I’m also actively engaged in the current series Rob Bell is doing at Mars Hill on “Peacemakers”. I think the two authors/preachers have much in common in their attempts to revive the church as a body of people committed to Jesus as the focus for all we do and believe. In the building of ourselves as disciples, we are enabled as the people of God to join in the process of kingdom work.

“The truth is that the twenty-first century is turning out to be a highly
complex phenomenon where terrorism, paradigmatic technological innova-
tion, an unsustainable environment, rampant consumerism, discontinuous
change, and perilous ideologies confront us at every point.” —-Hirsch, “The Forgotten Ways”

The board that strikes me across the forehead is made up of perceptions. The way we look at ourselves and the way the rest of world looks at us is important. We who claim to be the church must change our views of who we are and what we are about, so that the perceptions of others are not so out of line with the reality of what a disciple of Christ is. In other words, we must fundamentally accept the redemptive processes of Christ on the Cross and focus every decisision, every thought, every action around that reality. This means we change our very core existence…even in America. This means we radically alter our consumption habits for example. We begin to live in smaller houses, we don’t use so many trash bags, we redesign our cities to use less oil, etc. A few examples…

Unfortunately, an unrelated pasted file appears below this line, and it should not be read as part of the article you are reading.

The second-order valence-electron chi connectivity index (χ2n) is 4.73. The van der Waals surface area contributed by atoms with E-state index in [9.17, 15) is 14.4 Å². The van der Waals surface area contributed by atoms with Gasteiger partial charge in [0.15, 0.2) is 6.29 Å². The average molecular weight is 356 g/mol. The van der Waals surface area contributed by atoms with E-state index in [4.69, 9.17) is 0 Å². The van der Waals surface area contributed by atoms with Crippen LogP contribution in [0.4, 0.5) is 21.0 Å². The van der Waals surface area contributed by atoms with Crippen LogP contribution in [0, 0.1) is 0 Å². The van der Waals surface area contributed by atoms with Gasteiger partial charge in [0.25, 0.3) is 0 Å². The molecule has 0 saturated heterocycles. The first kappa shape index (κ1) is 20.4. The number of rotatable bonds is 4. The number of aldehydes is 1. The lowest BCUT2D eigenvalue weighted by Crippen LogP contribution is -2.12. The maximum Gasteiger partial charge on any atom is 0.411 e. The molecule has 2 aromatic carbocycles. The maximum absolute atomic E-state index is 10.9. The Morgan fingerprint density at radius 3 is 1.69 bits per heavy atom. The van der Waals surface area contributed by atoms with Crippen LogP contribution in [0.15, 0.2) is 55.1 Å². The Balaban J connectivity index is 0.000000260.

1 billion people are without
safe drinking water
Americans consume 26
billion liters of BOTTLED
water annually

every 16 seconds somewhere in
the world someone dies of
2 out of 3 Americans are
considered overweight

Americans spend more
annually on trash bags than
nearly half the world does
ALL goods

80% of the world lives in
substandard housing
New home size in sq. ft.:

Look at the stats link for more examples here

The point that Bell makes so well is that when someone who has nothing hears the word democracy, they look at America and think GREED. Or, maybe when they hear freedom, they look at America and think IMPERIALISM. As disciples, we should, we must lead the way to change these perceptions. He tells a story of a friend in northern Africa who witnessed people dancing in the streets for joy when 9/11 happened, but were stunned a few years later after a devastating earthquake hit the village when a group of American disciples came to rebuild and love on them. The gospel was shared in those days because the Holy Spirit moved amongst and through those people seeking to restore and redeem the world for the sake of the kingdom.

“…the church (the ecclesia), when true to its real calling, when it is on
about what God is on about, is by far and away the most potent force for
transformational change the world has ever seen. It has been that before, is
that now, and will be that again. This book is written in the hope that the
church in the West can, by the power of the Holy Spirit, arouse and reengage
that amazing power that lies within us.” —-Hirsch “The Forgotten Ways”

My next post will look at what Hirsch and Bell believe are the praxis, the applications of our faith to make the church viable, not for its own sake, but for the sake of the world…